This study was funded by the ICR, the Bob Champion Cancer Trust, Cancer Research UK and The Royal Marsden.


Media Contact: Lucy Duggan on [email protected] 0207 153 5430 or after hours 07721 747900

Notes to editors:

* Long-Term Neurologic and Peripheral Vascular Toxicity After Chemotherapy Treatment of Testicular Cancer published in Cancer Volume 116 Issue 10, Pages 2322-2331
* Cardiovascular Disease as a Long-Term Complication of Treatment for Testicular Cancer published in Journal of Clinical Oncology, Vol 21, Issue 8 (April), 2003: 1513-1523. A press release on the ICR website contains more information about this study:


The Institute of Cancer Research (ICR)

• The ICR is Europe’s leading cancer research centre
• The ICR has been ranked the UK’s top academic research centre, based on the results of the Higher Education Funding Council’s Research Assessment Exercise
• The ICR works closely with partner The Royal Marsden NHS Foundation Trust to ensure patients immediately benefit from new research. Together the two organisations form the largest comprehensive cancer centre in Europe
• The ICR has charitable status and relies on voluntary income, spending 90 pence in every pound of total income directly on research
• As a college of the University of London, the ICR also provides postgraduate higher education of international distinction
• Over its 100-year history, the ICR’s achievements include identifying the potential link between smoking and lung cancer which was subsequently confirmed, discovering that DNA damage is the basic cause of cancer and isolating more cancer-related genes than any other organisation in the world

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The Institute of Cancer Research is home to the UK’s leading male cancer campaign, Everyman, which raises awareness and funds research into testicular and prostate cancers. Much of the research takes place at the ICR's Everyman Centre - Europe’s first and only centre dedicated to male cancer research. All money raised during Everyman Male Cancer Awareness Month will go directly towards supporting research at the Everyman Centre and male cancer scientists at the ICR.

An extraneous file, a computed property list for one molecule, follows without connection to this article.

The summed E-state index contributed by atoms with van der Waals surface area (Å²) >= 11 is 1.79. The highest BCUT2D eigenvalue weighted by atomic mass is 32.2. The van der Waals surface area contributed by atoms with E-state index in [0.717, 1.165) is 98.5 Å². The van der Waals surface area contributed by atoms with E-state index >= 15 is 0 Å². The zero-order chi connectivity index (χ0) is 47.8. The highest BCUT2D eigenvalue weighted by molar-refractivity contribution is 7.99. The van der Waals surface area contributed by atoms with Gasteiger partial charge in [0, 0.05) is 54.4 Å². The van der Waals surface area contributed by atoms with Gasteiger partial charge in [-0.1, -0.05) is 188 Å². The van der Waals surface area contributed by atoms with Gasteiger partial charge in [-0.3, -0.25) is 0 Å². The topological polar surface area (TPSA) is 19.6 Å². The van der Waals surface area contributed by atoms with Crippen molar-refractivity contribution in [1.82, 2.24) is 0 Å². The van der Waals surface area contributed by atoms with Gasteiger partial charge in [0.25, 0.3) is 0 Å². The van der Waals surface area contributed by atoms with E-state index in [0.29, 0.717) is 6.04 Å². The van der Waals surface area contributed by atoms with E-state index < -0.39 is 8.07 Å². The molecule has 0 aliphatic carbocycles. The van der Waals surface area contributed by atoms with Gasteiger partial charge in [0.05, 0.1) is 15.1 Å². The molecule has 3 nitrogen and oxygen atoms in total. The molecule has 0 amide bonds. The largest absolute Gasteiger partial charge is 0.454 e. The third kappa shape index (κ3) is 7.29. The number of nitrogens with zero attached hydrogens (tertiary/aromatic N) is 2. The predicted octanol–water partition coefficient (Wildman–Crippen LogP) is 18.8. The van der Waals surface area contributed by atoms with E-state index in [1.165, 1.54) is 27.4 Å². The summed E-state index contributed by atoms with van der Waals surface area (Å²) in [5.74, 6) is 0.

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The Royal Marsden Hospital

The Royal Marsden opened its doors in 1851 as the world’s first hospital dedicated to cancer treatment, research and education. Today, together with its academic partner, The Institute of Cancer Research, it is the largest and most comprehensive cancer centre in Europe treating over 40,000 patients every year.  It is a centre of excellence, and the only NHS Trust to achieve the highest possible ranking in the Healthcare Commission’s Annual Health Check for the third year in a row. Since 2004, the hospital’s charity, The Royal Marsden Cancer Campaign, has helped raise over £43 million to build theatres, diagnostic centres, and drug development units. Prince William became President of The Royal Marsden in 2007, following a long royal connection with the hospital. 

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Cancer Research UK

• Cancer Research UK is the world’s leading charity dedicated to beating cancer through research.
• The charity’s groundbreaking work into the prevention, diagnosis and treatment of cancer has helped save millions of lives.  This work is funded entirely by the public.
• Cancer Research UK has been at the heart of the progress that has already seen survival rates double in the last thirty years.
• Cancer Research UK supports research into all aspects of cancer through the work of more than 4,800 scientists, doctors and nurses.
• Together with its partners and supporters, Cancer Research UK's vision is to beat cancer.
For further information about Cancer Research UK's work or to find out how to support the charity, please call 020 7121 6699 or visit